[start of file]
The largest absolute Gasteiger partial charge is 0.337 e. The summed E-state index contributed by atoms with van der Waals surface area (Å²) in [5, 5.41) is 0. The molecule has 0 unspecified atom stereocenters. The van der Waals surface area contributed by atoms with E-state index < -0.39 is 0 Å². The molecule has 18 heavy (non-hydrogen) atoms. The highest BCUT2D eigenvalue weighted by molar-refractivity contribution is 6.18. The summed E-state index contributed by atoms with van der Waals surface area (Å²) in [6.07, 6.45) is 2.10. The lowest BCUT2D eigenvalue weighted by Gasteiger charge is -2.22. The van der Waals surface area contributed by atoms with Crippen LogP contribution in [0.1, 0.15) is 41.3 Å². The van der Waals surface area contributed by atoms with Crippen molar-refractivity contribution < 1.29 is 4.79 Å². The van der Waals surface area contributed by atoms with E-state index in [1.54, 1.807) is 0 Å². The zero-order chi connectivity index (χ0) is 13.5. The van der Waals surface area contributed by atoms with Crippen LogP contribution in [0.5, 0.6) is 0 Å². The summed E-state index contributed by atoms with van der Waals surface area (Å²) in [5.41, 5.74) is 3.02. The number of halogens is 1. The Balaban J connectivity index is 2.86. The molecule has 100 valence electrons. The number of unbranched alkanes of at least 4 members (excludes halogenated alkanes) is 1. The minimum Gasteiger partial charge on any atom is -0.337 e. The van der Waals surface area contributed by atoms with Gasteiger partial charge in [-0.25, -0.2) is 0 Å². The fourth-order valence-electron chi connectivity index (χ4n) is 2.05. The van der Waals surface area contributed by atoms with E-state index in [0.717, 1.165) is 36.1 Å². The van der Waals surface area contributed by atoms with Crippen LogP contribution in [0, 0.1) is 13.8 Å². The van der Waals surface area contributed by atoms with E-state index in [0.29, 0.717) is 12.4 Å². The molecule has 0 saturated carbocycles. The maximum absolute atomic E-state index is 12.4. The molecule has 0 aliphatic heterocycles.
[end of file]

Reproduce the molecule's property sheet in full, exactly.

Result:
The largest absolute Gasteiger partial charge is 0.337 e. The summed E-state index contributed by atoms with van der Waals surface area (Å²) in [5, 5.41) is 0. The molecule has 0 unspecified atom stereocenters. The van der Waals surface area contributed by atoms with E-state index < -0.39 is 0 Å². The molecule has 18 heavy (non-hydrogen) atoms. The highest BCUT2D eigenvalue weighted by molar-refractivity contribution is 6.18. The summed E-state index contributed by atoms with van der Waals surface area (Å²) in [6.07, 6.45) is 2.10. The lowest BCUT2D eigenvalue weighted by Gasteiger charge is -2.22. The van der Waals surface area contributed by atoms with Crippen LogP contribution in [0.1, 0.15) is 41.3 Å². The van der Waals surface area contributed by atoms with Crippen molar-refractivity contribution < 1.29 is 4.79 Å². The van der Waals surface area contributed by atoms with E-state index in [1.54, 1.807) is 0 Å². The zero-order chi connectivity index (χ0) is 13.5. The van der Waals surface area contributed by atoms with Crippen LogP contribution in [0.5, 0.6) is 0 Å². The summed E-state index contributed by atoms with van der Waals surface area (Å²) in [5.41, 5.74) is 3.02. The number of halogens is 1. The Balaban J connectivity index is 2.86. The molecule has 100 valence electrons. The number of unbranched alkanes of at least 4 members (excludes halogenated alkanes) is 1. The minimum Gasteiger partial charge on any atom is -0.337 e. The van der Waals surface area contributed by atoms with Gasteiger partial charge in [-0.25, -0.2) is 0 Å². The fourth-order valence-electron chi connectivity index (χ4n) is 2.05. The van der Waals surface area contributed by atoms with E-state index in [0.717, 1.165) is 36.1 Å². The van der Waals surface area contributed by atoms with Crippen LogP contribution in [0, 0.1) is 13.8 Å². The van der Waals surface area contributed by atoms with E-state index in [0.29, 0.717) is 12.4 Å². The molecule has 0 saturated carbocycles. The maximum absolute atomic E-state index is 12.4. The molecule has 0 aliphatic heterocycles.